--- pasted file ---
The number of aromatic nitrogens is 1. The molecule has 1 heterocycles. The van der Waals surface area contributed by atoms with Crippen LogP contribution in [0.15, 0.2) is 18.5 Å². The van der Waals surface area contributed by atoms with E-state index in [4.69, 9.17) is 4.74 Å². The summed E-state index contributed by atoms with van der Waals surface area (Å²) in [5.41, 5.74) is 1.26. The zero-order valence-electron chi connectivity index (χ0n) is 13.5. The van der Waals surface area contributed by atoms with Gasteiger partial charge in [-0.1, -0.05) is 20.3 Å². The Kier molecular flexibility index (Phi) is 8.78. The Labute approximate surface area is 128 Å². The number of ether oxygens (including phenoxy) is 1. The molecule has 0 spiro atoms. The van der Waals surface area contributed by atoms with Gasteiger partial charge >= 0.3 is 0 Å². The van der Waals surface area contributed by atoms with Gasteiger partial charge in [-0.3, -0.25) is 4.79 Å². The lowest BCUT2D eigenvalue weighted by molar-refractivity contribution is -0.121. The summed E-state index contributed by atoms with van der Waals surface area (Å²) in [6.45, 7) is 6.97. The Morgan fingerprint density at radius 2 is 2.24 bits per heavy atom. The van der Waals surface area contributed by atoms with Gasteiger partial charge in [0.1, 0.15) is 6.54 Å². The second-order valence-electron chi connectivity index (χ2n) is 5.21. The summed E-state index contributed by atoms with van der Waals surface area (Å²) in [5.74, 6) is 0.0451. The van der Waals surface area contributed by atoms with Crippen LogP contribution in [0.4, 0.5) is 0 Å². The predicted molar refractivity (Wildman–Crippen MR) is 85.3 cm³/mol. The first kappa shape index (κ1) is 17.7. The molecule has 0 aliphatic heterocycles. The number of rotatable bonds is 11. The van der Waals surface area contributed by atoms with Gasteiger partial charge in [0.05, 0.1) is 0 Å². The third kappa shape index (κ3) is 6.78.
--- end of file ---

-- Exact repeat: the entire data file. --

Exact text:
The number of aromatic nitrogens is 1. The molecule has 1 heterocycles. The van der Waals surface area contributed by atoms with Crippen LogP contribution in [0.15, 0.2) is 18.5 Å². The van der Waals surface area contributed by atoms with E-state index in [4.69, 9.17) is 4.74 Å². The summed E-state index contributed by atoms with van der Waals surface area (Å²) in [5.41, 5.74) is 1.26. The zero-order valence-electron chi connectivity index (χ0n) is 13.5. The van der Waals surface area contributed by atoms with Gasteiger partial charge in [-0.1, -0.05) is 20.3 Å². The Kier molecular flexibility index (Phi) is 8.78. The Labute approximate surface area is 128 Å². The number of ether oxygens (including phenoxy) is 1. The molecule has 0 spiro atoms. The van der Waals surface area contributed by atoms with Gasteiger partial charge >= 0.3 is 0 Å². The van der Waals surface area contributed by atoms with Gasteiger partial charge in [-0.3, -0.25) is 4.79 Å². The lowest BCUT2D eigenvalue weighted by molar-refractivity contribution is -0.121. The summed E-state index contributed by atoms with van der Waals surface area (Å²) in [6.45, 7) is 6.97. The Morgan fingerprint density at radius 2 is 2.24 bits per heavy atom. The van der Waals surface area contributed by atoms with Gasteiger partial charge in [0.1, 0.15) is 6.54 Å². The second-order valence-electron chi connectivity index (χ2n) is 5.21. The summed E-state index contributed by atoms with van der Waals surface area (Å²) in [5.74, 6) is 0.0451. The van der Waals surface area contributed by atoms with Crippen LogP contribution in [0.4, 0.5) is 0 Å². The predicted molar refractivity (Wildman–Crippen MR) is 85.3 cm³/mol. The first kappa shape index (κ1) is 17.7. The molecule has 0 aliphatic heterocycles. The number of rotatable bonds is 11. The van der Waals surface area contributed by atoms with Gasteiger partial charge in [0.05, 0.1) is 0 Å². The third kappa shape index (κ3) is 6.78.